After chasing work in St. Petersburg, Fla., and Nashville, where he attended Vanderbilt University, Dodd and his mother moved to Los Angeles. He found work in nightclubs and landed his first acting job in 1940’s “Those Were the Days!” starring William Holden.
By then, Luella had taken in a boarder, Cincinnati-born Ruth Wolfenden. She graduated from Harrison High School, more than 20 miles from Dodd’s Withrow, but it is possible the two had met through family or social circles.
Dodd and Wolfenden became a couple when Dodd returned to Los Angeles after touring with the Louis Prima Orchestra. They were married in 1940 and became a professional entertaining team. Ruth used the last name Carrell, possibly so the troops they sang for would think she was a single woman.
According to OriginalMMC, Dodd and Carrell struggled financially in the years before his “Mouse Club” days. Dodd was hospitalized with a “grave illness” in 1951 and took months to recover. Nevertheless, they cracked the TV scene with small roles in 1952, the year both became born-again Christians.
Dodd and Carrell co-wrote many songs for the “Mickey Mouse Club,” but her only big onscreen scene was in a production called “Cooking with Minnie Mouse.” “Do What the Good Book Says” is considered their signature song.
Jimmie Dodd left his imprint on many things besides the songs he composed for the young Mouseketeers. The uplifting remarks — spiritual but non-denominational life lessons — that he made at the end of each show became known as Doddisms. One of his regular singing segments was called “Proverbs, Proverbs, They’re so True.” He played them on his “Mousegetar” while wearing Mouske-ears.
Despite his movie, radio, recording and touring career, Dodd will be remembered as the smiling, cheery, always congenial host of the “Mickey Mouse Club.”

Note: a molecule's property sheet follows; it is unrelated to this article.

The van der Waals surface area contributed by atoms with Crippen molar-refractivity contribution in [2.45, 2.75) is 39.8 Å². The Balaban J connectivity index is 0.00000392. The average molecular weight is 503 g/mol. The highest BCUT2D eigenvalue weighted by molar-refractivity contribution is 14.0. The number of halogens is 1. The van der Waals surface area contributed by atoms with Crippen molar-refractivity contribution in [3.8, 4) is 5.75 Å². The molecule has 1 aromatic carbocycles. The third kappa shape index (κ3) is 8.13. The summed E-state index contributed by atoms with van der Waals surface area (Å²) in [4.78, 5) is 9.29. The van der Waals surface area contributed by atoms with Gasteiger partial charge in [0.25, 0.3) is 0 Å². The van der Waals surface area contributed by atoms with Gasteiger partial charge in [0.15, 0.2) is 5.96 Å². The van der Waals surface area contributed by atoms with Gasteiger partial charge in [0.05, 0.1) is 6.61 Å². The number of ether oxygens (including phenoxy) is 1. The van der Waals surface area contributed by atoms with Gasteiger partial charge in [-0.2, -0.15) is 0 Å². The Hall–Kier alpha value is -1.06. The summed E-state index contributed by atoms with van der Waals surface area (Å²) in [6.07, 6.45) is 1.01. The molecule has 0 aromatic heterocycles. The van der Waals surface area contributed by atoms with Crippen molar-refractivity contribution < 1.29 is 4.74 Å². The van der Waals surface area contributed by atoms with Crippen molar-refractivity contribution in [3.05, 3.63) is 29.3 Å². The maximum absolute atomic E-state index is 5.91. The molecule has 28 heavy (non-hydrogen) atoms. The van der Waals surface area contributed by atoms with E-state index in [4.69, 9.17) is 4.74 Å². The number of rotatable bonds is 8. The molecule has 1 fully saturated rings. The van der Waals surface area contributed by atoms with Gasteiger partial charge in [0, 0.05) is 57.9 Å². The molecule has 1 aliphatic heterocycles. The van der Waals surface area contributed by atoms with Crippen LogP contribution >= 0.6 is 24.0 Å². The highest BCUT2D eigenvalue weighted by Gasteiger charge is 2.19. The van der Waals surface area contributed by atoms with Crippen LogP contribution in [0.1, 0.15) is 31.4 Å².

“It was Mickey’s club and Walt’s studio, but it was Jimmie’s show,” reads an OriginalMMC website article titled “The Leader of the Club.” “He was the indispensable cast member who tied everything together, day to day, season to season.”
After Dodd’s death
The producers of “Jimmie Dodd’s Aloha Time” asked Carrell to keep his demise secret for a month so they could finish the show. It never aired. Carrell returned to Los Angeles, married an accountant four years later and left show business for good. She died in 1992 at age 82.
Dodd is buried at Forest Lawn Memorial Park in Los Angeles; Carrell is buried beside him. Her marker quotes Proverbs 31:11: “The heart of her husband doth safely trust her.”
Jennifer Armstrong’s 2010 book “Why? Because We Still Like You: An Oral History of the ‘Mickey Mouse Club’” chronicles behind-the-scenes activities of the Mouseketeers and the man who wrote the “Mickey Mouse Club March,” Jimmie Dodd. In her closing remarks, Armstrong wrote:
“There could have been no surer way to mark the official ending of the ‘Mickey Mouse Club’ era than the death of the Mousketeers’ folksy, Christian hero, Jimmie Dodd. As (former Mousketeer and future ‘My Three Sons’ star Don Grady) says, ‘We represented wholesomeness. Those were the times. We represented the ’50s, the wholesomeness we thought most kids were aspiring to.’ ”
Surely, Grady included Jimmie Dodd in that “we.”